Tuesday, November 29, 2005

Marching orders

It’s often hard to take orders from someone, especially when you feel that person isn’t worthy to be obeyed. My experience in the army has taught me that the best leaders are the one’s who were once ‘grunts’, low-ranking soldiers who have had their experience of receiving orders, as well as scoldings and punishments. I remember people like Sargeant Johnson and LCol O'Brien. I'd go to war any day with these men and so would anyone in our company. They've been there, out in the rain, blistering their feet. We'll do whatever they say because their experience has earned our respect. They lead well because they once followed well.

A centurion beseeched Jesus to heal his beloved servant, and all that he required Jesus to do was to say the word and it would be done. Here is a man who understood authority, who was convinced that Jesus was willing and fully capable or entertaining his request. Because of Jesus’ authority, all that was needed was his word, and it would be done. Jesus had already proved himself to be worthy and completely dependable; he is infinitely worthy of respect and faithful obedience.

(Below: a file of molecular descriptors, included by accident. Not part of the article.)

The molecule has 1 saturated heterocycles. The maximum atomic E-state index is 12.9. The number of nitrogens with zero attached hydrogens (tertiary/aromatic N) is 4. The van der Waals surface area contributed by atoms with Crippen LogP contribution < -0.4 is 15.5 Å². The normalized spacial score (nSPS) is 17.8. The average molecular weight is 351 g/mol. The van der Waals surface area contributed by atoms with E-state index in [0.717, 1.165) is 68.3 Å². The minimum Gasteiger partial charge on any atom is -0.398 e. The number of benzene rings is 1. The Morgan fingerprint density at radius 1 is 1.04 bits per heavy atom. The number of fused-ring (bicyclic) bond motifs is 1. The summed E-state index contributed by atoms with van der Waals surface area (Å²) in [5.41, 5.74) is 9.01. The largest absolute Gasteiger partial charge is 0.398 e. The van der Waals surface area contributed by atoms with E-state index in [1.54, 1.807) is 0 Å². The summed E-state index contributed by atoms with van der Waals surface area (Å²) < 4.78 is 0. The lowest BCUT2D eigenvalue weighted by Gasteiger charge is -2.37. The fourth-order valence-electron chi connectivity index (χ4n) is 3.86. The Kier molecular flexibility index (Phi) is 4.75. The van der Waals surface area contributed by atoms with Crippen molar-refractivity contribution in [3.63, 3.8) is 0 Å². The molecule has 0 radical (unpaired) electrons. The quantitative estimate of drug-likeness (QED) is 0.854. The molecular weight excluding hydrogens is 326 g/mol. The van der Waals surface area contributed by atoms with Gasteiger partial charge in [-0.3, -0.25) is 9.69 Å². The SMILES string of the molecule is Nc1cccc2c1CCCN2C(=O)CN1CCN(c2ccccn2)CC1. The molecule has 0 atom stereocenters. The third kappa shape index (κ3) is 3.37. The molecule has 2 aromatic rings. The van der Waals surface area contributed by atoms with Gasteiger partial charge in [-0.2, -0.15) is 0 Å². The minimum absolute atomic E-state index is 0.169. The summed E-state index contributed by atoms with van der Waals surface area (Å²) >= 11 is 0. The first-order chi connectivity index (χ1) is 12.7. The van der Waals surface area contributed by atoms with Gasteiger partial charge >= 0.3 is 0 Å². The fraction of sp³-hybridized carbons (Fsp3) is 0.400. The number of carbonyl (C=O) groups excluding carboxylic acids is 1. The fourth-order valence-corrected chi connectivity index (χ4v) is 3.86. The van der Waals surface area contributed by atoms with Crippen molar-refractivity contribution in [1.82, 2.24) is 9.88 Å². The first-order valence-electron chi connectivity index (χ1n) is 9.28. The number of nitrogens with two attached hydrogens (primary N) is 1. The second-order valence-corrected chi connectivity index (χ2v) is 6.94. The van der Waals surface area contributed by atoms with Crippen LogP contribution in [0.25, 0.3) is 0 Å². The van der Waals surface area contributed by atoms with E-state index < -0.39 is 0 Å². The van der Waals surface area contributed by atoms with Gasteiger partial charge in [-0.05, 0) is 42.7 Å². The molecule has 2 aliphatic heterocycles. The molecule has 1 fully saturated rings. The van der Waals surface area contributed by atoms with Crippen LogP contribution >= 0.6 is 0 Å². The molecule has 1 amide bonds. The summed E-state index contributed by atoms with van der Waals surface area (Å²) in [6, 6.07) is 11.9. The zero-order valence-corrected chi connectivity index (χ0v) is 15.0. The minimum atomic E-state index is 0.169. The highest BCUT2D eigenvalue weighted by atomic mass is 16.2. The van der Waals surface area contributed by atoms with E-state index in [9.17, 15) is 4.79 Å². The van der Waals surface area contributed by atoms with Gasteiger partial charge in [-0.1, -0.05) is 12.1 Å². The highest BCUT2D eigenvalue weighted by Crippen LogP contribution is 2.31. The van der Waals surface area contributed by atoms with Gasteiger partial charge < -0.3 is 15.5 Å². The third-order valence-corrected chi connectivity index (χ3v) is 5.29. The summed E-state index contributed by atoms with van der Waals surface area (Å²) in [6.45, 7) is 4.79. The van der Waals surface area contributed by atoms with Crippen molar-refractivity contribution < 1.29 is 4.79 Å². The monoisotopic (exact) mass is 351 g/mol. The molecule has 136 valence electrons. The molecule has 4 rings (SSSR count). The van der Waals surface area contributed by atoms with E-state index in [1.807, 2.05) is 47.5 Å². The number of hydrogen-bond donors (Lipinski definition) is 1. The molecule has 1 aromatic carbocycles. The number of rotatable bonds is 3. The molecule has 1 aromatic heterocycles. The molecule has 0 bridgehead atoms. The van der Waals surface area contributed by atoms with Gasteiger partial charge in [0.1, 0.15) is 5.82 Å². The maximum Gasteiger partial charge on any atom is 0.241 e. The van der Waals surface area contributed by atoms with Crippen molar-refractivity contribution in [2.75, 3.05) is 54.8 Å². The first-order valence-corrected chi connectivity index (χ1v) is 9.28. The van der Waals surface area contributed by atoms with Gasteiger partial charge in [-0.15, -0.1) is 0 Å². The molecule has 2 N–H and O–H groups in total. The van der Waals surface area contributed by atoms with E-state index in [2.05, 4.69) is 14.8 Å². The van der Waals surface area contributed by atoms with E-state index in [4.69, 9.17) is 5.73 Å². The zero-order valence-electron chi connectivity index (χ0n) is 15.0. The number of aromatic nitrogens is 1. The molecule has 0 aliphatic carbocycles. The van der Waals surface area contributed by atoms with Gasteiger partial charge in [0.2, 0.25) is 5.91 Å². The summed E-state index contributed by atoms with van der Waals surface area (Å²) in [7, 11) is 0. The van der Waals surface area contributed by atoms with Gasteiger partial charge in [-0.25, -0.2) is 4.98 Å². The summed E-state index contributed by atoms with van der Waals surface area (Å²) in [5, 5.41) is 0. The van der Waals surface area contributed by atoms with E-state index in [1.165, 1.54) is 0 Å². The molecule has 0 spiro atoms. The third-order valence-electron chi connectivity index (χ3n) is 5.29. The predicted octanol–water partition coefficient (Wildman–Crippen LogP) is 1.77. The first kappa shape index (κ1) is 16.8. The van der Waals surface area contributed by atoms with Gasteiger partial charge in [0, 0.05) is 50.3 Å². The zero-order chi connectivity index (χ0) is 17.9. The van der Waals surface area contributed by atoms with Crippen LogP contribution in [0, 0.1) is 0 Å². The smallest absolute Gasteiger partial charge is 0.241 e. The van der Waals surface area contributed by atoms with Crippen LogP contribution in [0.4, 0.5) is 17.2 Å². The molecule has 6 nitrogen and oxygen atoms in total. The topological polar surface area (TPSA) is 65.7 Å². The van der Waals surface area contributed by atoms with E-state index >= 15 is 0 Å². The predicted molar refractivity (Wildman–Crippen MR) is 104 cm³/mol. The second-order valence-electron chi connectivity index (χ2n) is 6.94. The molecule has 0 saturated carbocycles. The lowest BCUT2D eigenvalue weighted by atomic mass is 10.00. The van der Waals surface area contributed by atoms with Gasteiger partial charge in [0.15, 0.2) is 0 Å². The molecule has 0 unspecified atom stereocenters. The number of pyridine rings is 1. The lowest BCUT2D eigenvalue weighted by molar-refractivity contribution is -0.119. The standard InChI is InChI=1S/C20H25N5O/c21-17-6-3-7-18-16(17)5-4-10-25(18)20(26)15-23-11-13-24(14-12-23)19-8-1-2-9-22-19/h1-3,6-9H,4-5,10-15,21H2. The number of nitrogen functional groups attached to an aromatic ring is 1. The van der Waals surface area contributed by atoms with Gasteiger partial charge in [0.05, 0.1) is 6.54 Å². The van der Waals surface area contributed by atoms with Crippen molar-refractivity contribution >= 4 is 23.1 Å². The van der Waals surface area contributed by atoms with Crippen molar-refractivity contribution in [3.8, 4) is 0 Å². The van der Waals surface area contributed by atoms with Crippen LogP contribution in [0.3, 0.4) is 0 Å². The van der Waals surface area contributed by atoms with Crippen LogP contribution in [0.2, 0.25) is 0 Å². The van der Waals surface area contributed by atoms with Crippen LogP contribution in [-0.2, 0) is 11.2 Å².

Is Jesus’ word enough for me to obey? Do I enthrone the power of Jesus’ command such that his word becomes my will? To the centurion, the severity of his servant’s sickness and the Lord’s physical presence at his house were inconsequential. It doesn't matter how sick he is, it doesn't matter if you come to my house or not (though I rather you do not because I am not worthy). Just say the word! And Jesus commended the Centurion's faith. Our biggest problem is not that we do not hear properly, but that we do not believe. God is only hindered in as much as we do not take him at his word.

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